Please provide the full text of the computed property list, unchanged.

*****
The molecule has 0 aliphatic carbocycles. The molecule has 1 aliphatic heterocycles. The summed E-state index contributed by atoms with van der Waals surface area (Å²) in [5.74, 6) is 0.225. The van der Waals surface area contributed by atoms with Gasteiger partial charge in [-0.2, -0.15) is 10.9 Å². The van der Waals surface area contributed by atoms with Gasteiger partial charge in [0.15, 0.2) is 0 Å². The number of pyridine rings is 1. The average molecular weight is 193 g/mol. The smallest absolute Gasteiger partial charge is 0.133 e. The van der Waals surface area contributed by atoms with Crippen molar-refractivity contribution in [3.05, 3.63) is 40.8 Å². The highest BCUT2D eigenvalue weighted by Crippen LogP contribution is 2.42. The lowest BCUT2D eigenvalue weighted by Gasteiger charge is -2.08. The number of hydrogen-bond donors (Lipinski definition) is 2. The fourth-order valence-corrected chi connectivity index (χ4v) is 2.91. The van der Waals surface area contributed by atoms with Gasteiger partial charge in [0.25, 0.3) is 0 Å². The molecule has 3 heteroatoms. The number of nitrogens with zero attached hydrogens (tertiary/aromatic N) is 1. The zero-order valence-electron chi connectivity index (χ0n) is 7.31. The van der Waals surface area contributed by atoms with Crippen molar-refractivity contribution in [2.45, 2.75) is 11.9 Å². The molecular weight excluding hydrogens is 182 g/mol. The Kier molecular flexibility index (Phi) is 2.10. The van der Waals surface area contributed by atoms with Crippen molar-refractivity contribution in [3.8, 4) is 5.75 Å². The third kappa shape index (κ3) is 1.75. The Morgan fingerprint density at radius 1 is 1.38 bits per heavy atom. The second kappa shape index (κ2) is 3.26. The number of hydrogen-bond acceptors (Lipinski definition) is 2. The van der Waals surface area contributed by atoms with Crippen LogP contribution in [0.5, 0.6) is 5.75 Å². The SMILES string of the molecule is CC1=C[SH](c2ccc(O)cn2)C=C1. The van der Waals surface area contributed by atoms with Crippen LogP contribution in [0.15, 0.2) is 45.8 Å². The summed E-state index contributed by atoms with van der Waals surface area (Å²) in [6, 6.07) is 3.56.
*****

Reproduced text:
The molecule has 0 aliphatic carbocycles. The molecule has 1 aliphatic heterocycles. The summed E-state index contributed by atoms with van der Waals surface area (Å²) in [5.74, 6) is 0.225. The van der Waals surface area contributed by atoms with Gasteiger partial charge in [-0.2, -0.15) is 10.9 Å². The van der Waals surface area contributed by atoms with Gasteiger partial charge in [0.15, 0.2) is 0 Å². The number of pyridine rings is 1. The average molecular weight is 193 g/mol. The smallest absolute Gasteiger partial charge is 0.133 e. The van der Waals surface area contributed by atoms with Crippen molar-refractivity contribution in [3.05, 3.63) is 40.8 Å². The highest BCUT2D eigenvalue weighted by Crippen LogP contribution is 2.42. The lowest BCUT2D eigenvalue weighted by Gasteiger charge is -2.08. The number of hydrogen-bond donors (Lipinski definition) is 2. The fourth-order valence-corrected chi connectivity index (χ4v) is 2.91. The van der Waals surface area contributed by atoms with Gasteiger partial charge in [0.25, 0.3) is 0 Å². The molecule has 3 heteroatoms. The number of nitrogens with zero attached hydrogens (tertiary/aromatic N) is 1. The zero-order valence-electron chi connectivity index (χ0n) is 7.31. The van der Waals surface area contributed by atoms with Crippen molar-refractivity contribution in [2.45, 2.75) is 11.9 Å². The molecular weight excluding hydrogens is 182 g/mol. The Kier molecular flexibility index (Phi) is 2.10. The van der Waals surface area contributed by atoms with Crippen molar-refractivity contribution in [3.8, 4) is 5.75 Å². The third kappa shape index (κ3) is 1.75. The Morgan fingerprint density at radius 1 is 1.38 bits per heavy atom. The second kappa shape index (κ2) is 3.26. The number of hydrogen-bond acceptors (Lipinski definition) is 2. The van der Waals surface area contributed by atoms with Crippen LogP contribution in [0.5, 0.6) is 5.75 Å². The SMILES string of the molecule is CC1=C[SH](c2ccc(O)cn2)C=C1. The van der Waals surface area contributed by atoms with Crippen LogP contribution in [0.15, 0.2) is 45.8 Å². The summed E-state index contributed by atoms with van der Waals surface area (Å²) in [6, 6.07) is 3.56.